Milk and Honey Magazine guest writer Maribeth discusses how to keep a Christ-centered life as a young woman through prayer, reading the Bible, aanddd...

Cultivating a Christ-Centered Lifestyle

Maribeth Barber

Your alarm goes off and you hit the ground running. You grab a cup of coffee, slam down some breakfast, and scramble out the door for another day of breathless, non-stop activity. School, family, work, friends, Pinterest—all of them demand your time and attention. By the time the day is done you’re lucky if you’ve spared a thought or two for more heavenly things, let alone gotten through the evening without retreating completely into your phone.

Does this sound familiar? Our culture is obsessed with busy-ness, and no one is immune. I lead a very quiet life by some standards, yet even I fall into the trap of believing my productivity determines my worth…or worse, that I really can’t spare the time or the mental energy to “set the Lord always before me” (Psalm 16:8).

But as Thomas Moore writes in his introduction to The Rule of Saint Benedict, modern life “is not in accord with the fundamental needs of the human heart.” Christians, redeemed by the saving blood of our loving Savior, require time and space with Him! And by ignoring Him amid the rat-race of 21st century life, “we wound our need for emotional quiet and for meaning.”   

“That’s all very well and good,” you ask, “but in this loud and demanding world, how do I nurture my relationship with Jesus? What are some practical steps for spending quality time with Him without neglecting my responsibilities?”

Well, my friends, I have some good news! We’re hardly alone in this dilemma. In fact, Christians throughout the ages—especially the monastics of the Early Church—wrote extensively on this topic. Their strict traditions often seem strange and foreign to many of us, especially those with an evangelical, American background—but whether you’re Catholic or Protestant, one thing is for certain: they knew the importance of cultivating Christ-centered rhythms in their daily routines.

By applying some of these time-tested rituals, we can develop alternative ways of living that foster peace, love, goodness, and a closer walk with Jesus! They’re not meant to be hard-and-fast rules, but patterns which we can adjust for our own situations, schedules, and convictions.

Spend Some Time Reading the Bible Each Day. According to Psalms 119:105, God’s Word is a lamp to our feet and a light to our paths. Without its supernatural guidance, we’d all be fumbling in the dark. Take the time to spend a few minutes reading the Bible at some point—any point—during the day. It doesn’t have to look like the traditional “morning quiet time.” You can read a chapter or two at night before you go to bed, if that’s what your schedule allows. But do make this a priority, dear friends. The Bible is the Lord’s love letter to us, and it has something to say about every area of our lives.

Prayer. Saint Benedict (480-546 A.D.), founder of the Benedictine Order, taught that intimate, personal communication with the Lord is one of the defining characteristics of the Christian life. Prayer, however, doesn’t come easily to all of us. After years of struggling in this area, I’ve found great comfort in resources such as the Book of Common Prayer (as well as some really beautiful apps based on it!). Far from making my prayer time rote or wooden, these old, Scripture-saturated prayers give my own petitions some structure and clarity.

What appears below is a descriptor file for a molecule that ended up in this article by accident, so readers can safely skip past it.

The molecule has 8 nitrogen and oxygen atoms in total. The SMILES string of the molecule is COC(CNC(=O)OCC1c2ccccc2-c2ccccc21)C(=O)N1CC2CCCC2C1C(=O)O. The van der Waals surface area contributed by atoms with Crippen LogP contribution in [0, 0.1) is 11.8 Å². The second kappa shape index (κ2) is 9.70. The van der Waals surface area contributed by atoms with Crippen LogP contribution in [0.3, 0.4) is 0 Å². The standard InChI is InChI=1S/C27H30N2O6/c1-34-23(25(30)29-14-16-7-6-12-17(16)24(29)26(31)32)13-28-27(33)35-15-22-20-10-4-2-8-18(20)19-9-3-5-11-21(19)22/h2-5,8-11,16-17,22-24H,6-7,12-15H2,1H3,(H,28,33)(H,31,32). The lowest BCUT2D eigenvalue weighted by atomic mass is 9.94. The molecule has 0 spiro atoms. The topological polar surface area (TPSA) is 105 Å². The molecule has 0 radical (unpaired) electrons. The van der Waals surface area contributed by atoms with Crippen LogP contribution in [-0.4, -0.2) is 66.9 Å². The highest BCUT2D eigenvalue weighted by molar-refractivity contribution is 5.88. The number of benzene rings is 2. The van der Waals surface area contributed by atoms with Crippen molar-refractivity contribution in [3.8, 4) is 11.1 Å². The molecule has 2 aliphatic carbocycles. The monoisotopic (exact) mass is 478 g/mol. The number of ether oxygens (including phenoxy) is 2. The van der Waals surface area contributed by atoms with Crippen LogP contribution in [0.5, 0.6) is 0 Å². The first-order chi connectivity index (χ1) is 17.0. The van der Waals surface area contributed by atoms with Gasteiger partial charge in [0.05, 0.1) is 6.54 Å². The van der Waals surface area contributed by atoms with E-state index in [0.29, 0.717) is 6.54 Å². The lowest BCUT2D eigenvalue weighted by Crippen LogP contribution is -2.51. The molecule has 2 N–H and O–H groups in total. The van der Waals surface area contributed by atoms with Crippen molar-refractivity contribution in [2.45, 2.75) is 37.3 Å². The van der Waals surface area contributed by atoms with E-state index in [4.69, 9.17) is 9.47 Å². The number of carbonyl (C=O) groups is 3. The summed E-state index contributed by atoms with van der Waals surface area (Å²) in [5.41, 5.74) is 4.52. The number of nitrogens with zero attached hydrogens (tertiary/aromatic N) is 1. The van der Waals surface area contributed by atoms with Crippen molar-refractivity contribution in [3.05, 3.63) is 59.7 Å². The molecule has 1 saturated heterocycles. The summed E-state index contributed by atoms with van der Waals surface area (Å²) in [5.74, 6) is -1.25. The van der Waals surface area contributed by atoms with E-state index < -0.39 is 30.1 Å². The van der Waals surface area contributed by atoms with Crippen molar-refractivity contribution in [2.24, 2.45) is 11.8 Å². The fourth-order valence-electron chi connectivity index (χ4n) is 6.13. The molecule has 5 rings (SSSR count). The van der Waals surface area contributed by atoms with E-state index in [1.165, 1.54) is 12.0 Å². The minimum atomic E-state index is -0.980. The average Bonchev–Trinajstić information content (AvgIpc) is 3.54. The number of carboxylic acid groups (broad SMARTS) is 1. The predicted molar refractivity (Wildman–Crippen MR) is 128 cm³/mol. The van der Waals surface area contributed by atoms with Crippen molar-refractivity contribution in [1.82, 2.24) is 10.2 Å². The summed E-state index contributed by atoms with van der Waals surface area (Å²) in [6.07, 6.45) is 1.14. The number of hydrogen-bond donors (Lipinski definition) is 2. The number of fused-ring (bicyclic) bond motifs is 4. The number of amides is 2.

Worship. It’s easy to limit ourselves to personal requests during our prayer time. After all, we have plenty of burdens to cast on the Lord! But let’s not forget to spend some of that time expressing our gratitude, awe, and love to Him, as well. Many of the ancient prayers of the Church end with the Gloria Patri: “Glory be to the Father, and to the Son, and to the Holy Ghost, as it was in the beginning, is now, and ever shall be, world without end, Amen.” Try offering these beautiful words to the Lord as an expression of worship throughout your day!

Spiritual Reading. This is just an old-fashioned term for “devotional reading.” There are some wonderful devotional books out there, from Joni Eareckson Tada’s Pearls of Great Price to Sally Lloyd Jones’ The Story of God’s Love for You to Brother Lawrence’s The Practice of the Presence of God. By investing a little time in books like these, we’re able to glean wisdom and encouragement from wise, loving Christians who’ve come before us.

Meditation. Merriam-Webster’s Dictionary describes meditation as “engaging in contemplation or reflection.” This is what it means to take every thought captive (2 Corinthians 10:5), and it may very well be our most important weapon in fighting the helter-skelter madness of our everyday lives. While you wash dishes, change a diaper, wait on the printer, or drive home from work, take a moment to breathe, ponder whatever you last read in your Bible or devotional, and offer up a quiet prayer of thanksgiving or supplication.

Jesus Himself knew the value of peaceful time with God. How many times do the Gospels tell us that He went up onto the mountainside to pray? He even taught His disciples how to pray (Matthew 6:9-13) and promised peace and rest to everyone who comes to Him, weary and heavy-laden (Luke 11:28-30). Let’s develop habits that help us draw closer to Him in this new year, confident in the promise that He will not forsake those who seek Him (Psalm 9:10)!

Maribeth Barber is a small-town Southerner captivated by well-spun tales, the lovingkindness of her Savior, and the power of the contemplative life. She is the author of a weekly blog where she reviews movies, books, and television from the perspective of a Christ-saturated imagination ( When she isn’t blogging or writing stories of her own, she can be found reading, baking, or collecting figurines of her favorite fictional characters on her family’s hobby farm in southeast Louisiana.